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Workshops & seminars

Creativ-tea: Conversations about the making and mentoring of art with Amy Atkinson and Dr. Lorrie Blair

Date & time
Monday, June 13, 2022
1 p.m. – 2 p.m.

Registration is closed


Amy Atkinson, Lorrie Blair


This event is free


Amy Atkinson


J.W. McConnell Building
1400 De Maisonneuve Blvd. W.

Wheel chair accessible


This event is the third in a series of conversations with Art Education scholars from Concordia all about the art of learning, making and teaching art. Join Amy Atkinson, a Ph.D Candidate at Concordia in Art Education, an artist and a secondary art teacher as she talks with art researchers, art educators and art students about making and mentoring: how art is taught, how art is learned and all the creativ-tea in between.

This iteration's guest is Dr. Lorrie Blair. Lorrie is a professor at Concordia University in Art Education. 

How can you participate? Attend in person (note, we can accommodate up to 30 people comfortably) or online by registering for the Zoom webinar or watching live on YouTube.

Have questions? Send them to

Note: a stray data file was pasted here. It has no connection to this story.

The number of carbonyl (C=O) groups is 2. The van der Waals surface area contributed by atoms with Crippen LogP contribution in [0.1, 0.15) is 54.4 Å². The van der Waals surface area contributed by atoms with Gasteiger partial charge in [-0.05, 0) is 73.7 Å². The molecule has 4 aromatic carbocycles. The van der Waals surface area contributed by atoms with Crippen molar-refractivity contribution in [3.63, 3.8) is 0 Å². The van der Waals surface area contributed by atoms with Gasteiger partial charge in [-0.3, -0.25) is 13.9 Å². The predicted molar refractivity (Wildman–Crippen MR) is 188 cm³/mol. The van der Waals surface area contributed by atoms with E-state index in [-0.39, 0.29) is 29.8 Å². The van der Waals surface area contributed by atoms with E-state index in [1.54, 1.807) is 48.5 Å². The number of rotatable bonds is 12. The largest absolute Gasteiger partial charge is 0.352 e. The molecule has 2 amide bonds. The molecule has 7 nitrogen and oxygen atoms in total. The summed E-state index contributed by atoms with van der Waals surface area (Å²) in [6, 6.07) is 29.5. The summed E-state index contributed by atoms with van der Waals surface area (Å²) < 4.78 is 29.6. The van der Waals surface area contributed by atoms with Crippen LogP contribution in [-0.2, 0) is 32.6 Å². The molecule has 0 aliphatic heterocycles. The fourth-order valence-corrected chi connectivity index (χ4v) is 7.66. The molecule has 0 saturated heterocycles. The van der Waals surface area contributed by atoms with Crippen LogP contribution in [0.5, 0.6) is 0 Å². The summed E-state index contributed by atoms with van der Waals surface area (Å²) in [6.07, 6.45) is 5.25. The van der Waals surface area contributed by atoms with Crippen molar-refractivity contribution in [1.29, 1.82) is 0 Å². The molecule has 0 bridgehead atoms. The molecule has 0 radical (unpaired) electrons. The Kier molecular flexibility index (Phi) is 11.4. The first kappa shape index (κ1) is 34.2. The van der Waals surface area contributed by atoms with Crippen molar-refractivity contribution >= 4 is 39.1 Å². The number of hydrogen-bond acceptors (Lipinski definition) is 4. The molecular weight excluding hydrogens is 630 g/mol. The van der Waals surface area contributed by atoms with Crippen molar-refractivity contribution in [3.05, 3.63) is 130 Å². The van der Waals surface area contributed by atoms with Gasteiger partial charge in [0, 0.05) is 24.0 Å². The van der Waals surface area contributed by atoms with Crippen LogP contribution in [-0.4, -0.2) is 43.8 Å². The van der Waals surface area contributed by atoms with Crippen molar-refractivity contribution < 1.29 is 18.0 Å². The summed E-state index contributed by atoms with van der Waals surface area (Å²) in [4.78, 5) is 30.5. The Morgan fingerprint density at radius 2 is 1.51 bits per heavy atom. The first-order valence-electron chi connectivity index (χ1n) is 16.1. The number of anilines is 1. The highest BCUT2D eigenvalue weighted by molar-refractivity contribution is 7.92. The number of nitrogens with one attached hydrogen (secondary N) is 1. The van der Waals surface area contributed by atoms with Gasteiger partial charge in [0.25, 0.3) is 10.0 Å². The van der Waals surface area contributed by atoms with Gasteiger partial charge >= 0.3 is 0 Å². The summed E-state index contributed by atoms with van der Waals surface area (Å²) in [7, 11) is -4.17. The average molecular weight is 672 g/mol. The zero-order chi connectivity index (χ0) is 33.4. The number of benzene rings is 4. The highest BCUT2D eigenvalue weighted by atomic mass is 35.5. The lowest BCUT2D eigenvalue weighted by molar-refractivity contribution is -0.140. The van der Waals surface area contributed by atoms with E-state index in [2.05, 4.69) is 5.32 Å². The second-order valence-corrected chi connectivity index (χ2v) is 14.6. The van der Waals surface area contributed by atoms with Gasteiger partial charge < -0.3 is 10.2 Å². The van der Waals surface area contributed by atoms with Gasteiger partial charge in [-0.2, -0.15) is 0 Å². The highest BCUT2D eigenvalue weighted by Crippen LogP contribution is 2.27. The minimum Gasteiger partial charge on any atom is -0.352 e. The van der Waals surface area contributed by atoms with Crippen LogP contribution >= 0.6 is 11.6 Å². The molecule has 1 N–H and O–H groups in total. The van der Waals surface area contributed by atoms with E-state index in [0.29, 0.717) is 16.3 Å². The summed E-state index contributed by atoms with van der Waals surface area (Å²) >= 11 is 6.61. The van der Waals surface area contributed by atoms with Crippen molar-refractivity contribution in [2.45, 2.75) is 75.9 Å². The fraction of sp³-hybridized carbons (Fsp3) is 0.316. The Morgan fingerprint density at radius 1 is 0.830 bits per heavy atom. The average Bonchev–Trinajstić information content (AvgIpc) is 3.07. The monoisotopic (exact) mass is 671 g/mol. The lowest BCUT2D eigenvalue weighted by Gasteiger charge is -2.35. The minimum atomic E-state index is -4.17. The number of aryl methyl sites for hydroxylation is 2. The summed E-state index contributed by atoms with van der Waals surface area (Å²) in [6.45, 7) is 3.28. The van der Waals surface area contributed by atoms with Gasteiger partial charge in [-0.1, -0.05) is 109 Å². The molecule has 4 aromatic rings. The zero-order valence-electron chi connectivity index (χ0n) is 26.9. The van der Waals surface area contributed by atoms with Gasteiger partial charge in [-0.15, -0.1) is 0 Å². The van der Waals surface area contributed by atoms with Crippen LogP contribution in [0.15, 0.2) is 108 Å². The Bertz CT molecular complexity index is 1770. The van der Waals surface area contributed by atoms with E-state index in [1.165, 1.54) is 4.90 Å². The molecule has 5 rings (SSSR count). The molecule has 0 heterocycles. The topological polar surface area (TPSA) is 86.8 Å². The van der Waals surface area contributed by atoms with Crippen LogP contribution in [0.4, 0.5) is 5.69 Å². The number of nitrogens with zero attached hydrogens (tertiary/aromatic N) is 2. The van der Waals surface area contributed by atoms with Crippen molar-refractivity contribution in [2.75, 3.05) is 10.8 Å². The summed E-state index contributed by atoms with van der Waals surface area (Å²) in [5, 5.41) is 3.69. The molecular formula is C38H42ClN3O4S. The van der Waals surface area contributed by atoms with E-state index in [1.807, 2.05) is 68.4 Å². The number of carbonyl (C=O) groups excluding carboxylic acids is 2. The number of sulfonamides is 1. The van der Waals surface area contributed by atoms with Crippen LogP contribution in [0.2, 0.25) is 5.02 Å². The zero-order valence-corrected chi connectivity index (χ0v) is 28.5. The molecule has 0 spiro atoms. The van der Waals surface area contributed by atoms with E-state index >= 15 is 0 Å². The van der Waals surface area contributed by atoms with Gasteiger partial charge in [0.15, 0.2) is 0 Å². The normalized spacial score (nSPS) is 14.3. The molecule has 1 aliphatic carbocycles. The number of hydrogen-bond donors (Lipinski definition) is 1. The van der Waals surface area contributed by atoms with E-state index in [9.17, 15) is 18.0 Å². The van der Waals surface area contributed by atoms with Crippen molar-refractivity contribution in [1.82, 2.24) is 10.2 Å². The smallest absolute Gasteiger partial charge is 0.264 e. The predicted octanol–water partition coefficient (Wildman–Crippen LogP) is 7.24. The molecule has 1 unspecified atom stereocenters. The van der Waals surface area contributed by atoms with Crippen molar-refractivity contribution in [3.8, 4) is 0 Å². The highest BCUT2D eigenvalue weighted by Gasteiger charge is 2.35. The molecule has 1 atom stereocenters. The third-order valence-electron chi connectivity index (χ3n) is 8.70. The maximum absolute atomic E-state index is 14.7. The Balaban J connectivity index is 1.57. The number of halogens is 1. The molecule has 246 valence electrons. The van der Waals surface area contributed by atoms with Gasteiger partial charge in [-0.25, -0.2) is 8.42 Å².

Amy Atkinson is a Ph.D. Candidate at Concordia in Art Education exploring excellence within the art teacher voice. Amy serves as the co-editor for the Canadian Art Teacher Journal, visual art course developer for Ontario Virtual School and is a member of the Art Education Graduate Association. She has a BA from U of T in Art and Art History and a Masters in International Education from USF. Complementing her studies is an artistic practice exploring sustainability and new materialities through a feminist lens.  Her work is shown in Canada and internationally.  Amy also serves as a secondary art teacher, a mentor, a tutor and a workshop developer for the visual arts subject.

Lorrie Blair is a professor in Art Education at Concordia University in Montreal, Quebec, Canada. Her teaching and research interests include artistic research and ethics, qualitative research methodologies, art teacher identity, teenage cultural practices, and accessible photography as method and pedagogy. She is the author of Writing a Graduate Thesis or Dissertation (2016, Brill) and is the recipient of Concordia University’s Graduate Mentorship Award (2015). Her research has been funded by the Social Science and Humanities Research Council’s (SSHRC) Workshop and Insight Grants, and by Quebec’s Fonds pour la formation de chercheurs et l’aide à la recherché. She has presented her research at national and international conferences in the United States, Japan, Ireland, England, and Northern Ireland. She is a photographer whose work includes digital photography and cyanotypes.

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